Italian campaign in Abyssinia 1935-1936


Second World War 1939-1945


Post-War Expulsion of Germans from East Europe 1945-47


Chinese Civil War 1945-1949


Mao Zedong’s regime 19491975


Korean War 1950-1953


Tito’s Regime 194480


French repression in Algeria 1954-1962


Vietnam War 1965-1973


Cambodia, Khmer Rouge 1975-1978


Soviet Union war against Afghanistan 1979-1989


Iran-Iraq War 1980-88


Gulf War 1990-1991


Bosnia 1992-1995


Sources: Britannica & other Internet resources including

Leave a comment

Posted by on December 16, 2007 in Articles


Tags: , ,

In Search of the Prophet




I found my source of adoration for you in the love and respect that the Almighty has proclaimed for you; in the honor that He bestowed upon you; in His confirmation of you as “the ultimate exemplar”; “seal of Prophets” and “mercy unto all existence”.

O Prophet of Allah, where shall I find the source of my adoration for you? I have memorized hundreds of your sayings since my youth, taught your seerah (example) to numerous students, grown a beard, used the miswaaq, sang and proudly taught others odes (qasidahs) in praise of you. But I did not find you in these rituals nor did any of these make me any more like you; rather they merely flung me into the fray of insignificant debates in the arena of so many of the sunnahless Muslims who see your sunnah only as an endless array of harsh laws and practices or as some justification for their cultural tendencies. O Allah, save me from being of those who consider the sunnah of Thy beloved as being expressed only through aimless imitations and who know Thy Prophet only as a conveyor of commands and warnings.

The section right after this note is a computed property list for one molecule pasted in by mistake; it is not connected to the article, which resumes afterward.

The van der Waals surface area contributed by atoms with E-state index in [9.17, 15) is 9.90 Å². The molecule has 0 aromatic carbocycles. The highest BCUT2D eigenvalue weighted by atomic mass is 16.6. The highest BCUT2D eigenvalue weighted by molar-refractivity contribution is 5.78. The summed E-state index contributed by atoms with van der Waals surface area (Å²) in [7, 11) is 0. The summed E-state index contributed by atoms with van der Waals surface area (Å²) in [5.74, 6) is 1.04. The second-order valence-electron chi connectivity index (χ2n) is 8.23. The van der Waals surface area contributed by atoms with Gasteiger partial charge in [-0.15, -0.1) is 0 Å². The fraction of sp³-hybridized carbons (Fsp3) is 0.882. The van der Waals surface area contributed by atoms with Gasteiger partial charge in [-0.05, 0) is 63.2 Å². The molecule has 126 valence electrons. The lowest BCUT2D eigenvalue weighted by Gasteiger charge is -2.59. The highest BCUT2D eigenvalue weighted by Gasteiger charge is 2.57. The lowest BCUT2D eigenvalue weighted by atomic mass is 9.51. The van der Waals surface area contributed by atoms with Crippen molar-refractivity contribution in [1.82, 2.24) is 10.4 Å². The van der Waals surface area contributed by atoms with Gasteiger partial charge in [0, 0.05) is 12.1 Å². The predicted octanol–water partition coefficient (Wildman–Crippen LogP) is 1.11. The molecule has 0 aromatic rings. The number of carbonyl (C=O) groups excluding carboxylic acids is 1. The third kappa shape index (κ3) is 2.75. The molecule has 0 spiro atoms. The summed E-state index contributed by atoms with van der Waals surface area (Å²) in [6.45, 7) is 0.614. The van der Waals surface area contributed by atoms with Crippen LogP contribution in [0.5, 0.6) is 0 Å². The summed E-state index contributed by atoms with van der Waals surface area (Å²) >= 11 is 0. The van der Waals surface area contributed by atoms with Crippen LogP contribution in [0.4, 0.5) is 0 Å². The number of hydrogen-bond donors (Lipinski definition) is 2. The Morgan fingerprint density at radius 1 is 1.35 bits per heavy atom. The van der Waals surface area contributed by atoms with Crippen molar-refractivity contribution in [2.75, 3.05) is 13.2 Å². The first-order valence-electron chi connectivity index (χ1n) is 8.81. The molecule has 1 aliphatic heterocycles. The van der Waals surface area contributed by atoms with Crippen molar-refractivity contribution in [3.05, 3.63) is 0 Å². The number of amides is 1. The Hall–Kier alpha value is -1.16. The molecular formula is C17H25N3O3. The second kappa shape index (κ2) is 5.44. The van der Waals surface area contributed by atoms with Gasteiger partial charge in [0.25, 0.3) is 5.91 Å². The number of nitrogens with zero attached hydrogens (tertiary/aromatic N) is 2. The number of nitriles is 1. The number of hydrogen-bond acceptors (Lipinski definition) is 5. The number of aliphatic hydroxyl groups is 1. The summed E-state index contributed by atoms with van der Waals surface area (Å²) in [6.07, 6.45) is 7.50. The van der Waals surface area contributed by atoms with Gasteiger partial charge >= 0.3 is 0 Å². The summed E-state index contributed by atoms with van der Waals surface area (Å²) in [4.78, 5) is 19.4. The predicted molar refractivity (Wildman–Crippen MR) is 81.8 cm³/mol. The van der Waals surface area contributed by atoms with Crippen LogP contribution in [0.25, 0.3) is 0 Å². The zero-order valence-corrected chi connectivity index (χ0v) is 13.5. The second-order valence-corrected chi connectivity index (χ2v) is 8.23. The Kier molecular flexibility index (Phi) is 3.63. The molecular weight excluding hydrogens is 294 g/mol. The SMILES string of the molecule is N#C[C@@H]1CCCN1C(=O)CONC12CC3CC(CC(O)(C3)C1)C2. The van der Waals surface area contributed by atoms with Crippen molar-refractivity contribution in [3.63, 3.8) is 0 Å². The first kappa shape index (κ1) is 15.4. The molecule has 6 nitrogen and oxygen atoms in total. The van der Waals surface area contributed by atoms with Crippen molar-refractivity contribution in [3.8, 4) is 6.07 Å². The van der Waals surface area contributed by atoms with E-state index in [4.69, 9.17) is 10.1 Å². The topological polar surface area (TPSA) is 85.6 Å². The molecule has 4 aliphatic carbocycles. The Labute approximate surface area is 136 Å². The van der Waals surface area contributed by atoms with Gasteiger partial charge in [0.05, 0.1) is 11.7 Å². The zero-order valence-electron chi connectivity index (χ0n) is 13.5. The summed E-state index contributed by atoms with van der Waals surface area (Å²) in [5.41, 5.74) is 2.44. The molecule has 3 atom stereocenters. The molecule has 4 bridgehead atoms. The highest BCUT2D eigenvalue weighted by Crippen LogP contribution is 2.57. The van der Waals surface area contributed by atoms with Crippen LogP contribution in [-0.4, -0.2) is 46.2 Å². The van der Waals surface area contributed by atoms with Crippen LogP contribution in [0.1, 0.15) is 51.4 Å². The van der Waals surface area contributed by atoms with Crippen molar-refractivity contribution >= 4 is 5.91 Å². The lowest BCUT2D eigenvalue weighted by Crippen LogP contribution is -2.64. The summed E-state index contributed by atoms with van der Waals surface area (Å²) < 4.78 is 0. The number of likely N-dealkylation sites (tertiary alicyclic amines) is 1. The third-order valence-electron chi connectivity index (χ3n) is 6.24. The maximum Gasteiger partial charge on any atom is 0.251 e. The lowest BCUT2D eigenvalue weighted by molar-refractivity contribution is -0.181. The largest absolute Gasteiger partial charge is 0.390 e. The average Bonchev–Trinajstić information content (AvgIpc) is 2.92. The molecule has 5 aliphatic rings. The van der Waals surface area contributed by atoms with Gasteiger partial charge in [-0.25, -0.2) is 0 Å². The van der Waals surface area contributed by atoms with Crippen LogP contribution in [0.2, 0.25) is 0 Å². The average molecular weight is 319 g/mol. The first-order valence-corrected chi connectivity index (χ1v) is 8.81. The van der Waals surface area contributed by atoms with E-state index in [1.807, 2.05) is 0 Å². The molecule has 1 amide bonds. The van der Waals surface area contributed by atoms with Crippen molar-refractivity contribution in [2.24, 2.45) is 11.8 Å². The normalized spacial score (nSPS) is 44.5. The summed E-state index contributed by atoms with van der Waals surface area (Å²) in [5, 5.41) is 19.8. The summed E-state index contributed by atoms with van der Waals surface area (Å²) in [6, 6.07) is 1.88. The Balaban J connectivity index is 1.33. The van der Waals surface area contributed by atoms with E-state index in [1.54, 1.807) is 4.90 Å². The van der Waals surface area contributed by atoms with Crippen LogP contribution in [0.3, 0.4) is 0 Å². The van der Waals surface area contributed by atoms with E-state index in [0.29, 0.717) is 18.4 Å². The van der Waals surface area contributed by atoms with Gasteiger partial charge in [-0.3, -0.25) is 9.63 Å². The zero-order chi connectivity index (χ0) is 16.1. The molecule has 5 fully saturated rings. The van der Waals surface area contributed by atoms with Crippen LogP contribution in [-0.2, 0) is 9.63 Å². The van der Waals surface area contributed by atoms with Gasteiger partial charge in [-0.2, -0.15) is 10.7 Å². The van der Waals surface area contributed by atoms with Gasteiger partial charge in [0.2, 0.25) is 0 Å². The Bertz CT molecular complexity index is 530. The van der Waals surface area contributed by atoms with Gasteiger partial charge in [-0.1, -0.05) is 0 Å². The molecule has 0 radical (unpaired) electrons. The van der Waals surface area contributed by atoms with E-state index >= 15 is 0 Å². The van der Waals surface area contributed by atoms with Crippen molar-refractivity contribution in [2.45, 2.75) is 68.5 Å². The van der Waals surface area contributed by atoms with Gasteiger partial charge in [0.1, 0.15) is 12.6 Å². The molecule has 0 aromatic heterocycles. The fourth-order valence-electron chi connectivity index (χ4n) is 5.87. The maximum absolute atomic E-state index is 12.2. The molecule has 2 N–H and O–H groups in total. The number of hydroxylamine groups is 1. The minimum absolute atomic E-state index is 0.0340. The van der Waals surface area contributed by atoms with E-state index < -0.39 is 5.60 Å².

O Prophet of Allah, I did not truly find you in the books of fatawa (religious edicts), nor in grand seminars and conferences throughout the world, and certainly not in the harsh arguments between groups proclaiming mutually exclusive rights over you.

I found my source of adoration for you in the love and respect that the Almighty has proclaimed for you; in the honor that He bestowed upon you; in His confirmation of you as “the ultimate exemplar”; “seal of Prophets” and “mercy unto all existence”. Allah has elevated the very memory of you and has made His boundless love accessible through obedience to you.